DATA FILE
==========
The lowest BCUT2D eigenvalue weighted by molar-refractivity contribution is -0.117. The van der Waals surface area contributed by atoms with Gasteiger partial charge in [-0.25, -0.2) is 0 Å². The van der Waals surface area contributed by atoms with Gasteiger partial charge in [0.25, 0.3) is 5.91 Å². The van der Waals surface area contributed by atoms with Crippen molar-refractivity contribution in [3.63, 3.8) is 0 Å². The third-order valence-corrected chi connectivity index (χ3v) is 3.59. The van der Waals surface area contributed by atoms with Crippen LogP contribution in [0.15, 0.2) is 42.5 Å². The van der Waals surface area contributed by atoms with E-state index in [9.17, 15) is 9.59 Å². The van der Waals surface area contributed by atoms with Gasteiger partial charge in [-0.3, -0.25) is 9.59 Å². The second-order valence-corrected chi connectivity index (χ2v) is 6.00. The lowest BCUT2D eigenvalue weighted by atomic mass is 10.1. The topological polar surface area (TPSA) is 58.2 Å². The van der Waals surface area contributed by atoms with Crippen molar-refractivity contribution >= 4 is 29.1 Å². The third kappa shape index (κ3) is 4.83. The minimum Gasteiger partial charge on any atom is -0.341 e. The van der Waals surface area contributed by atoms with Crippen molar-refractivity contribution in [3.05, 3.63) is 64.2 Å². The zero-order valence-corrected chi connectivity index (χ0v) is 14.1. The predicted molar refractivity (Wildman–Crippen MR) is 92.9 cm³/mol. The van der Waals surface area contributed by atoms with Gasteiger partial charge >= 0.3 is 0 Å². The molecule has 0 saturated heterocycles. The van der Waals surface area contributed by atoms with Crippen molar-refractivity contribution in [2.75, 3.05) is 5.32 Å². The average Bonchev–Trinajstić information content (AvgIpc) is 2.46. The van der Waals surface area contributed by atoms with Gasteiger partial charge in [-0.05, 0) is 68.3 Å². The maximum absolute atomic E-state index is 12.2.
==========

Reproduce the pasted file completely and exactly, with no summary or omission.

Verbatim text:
The lowest BCUT2D eigenvalue weighted by molar-refractivity contribution is -0.117. The van der Waals surface area contributed by atoms with Gasteiger partial charge in [-0.25, -0.2) is 0 Å². The van der Waals surface area contributed by atoms with Gasteiger partial charge in [0.25, 0.3) is 5.91 Å². The van der Waals surface area contributed by atoms with Crippen molar-refractivity contribution in [3.63, 3.8) is 0 Å². The third-order valence-corrected chi connectivity index (χ3v) is 3.59. The van der Waals surface area contributed by atoms with Crippen LogP contribution in [0.15, 0.2) is 42.5 Å². The van der Waals surface area contributed by atoms with E-state index in [9.17, 15) is 9.59 Å². The van der Waals surface area contributed by atoms with Gasteiger partial charge in [-0.3, -0.25) is 9.59 Å². The second-order valence-corrected chi connectivity index (χ2v) is 6.00. The lowest BCUT2D eigenvalue weighted by atomic mass is 10.1. The topological polar surface area (TPSA) is 58.2 Å². The van der Waals surface area contributed by atoms with Crippen molar-refractivity contribution >= 4 is 29.1 Å². The third kappa shape index (κ3) is 4.83. The minimum Gasteiger partial charge on any atom is -0.341 e. The van der Waals surface area contributed by atoms with Crippen molar-refractivity contribution in [3.05, 3.63) is 64.2 Å². The zero-order valence-corrected chi connectivity index (χ0v) is 14.1. The predicted molar refractivity (Wildman–Crippen MR) is 92.9 cm³/mol. The van der Waals surface area contributed by atoms with Gasteiger partial charge >= 0.3 is 0 Å². The molecule has 0 saturated heterocycles. The van der Waals surface area contributed by atoms with Crippen molar-refractivity contribution in [2.75, 3.05) is 5.32 Å². The average Bonchev–Trinajstić information content (AvgIpc) is 2.46. The van der Waals surface area contributed by atoms with Gasteiger partial charge in [-0.05, 0) is 68.3 Å². The maximum absolute atomic E-state index is 12.2.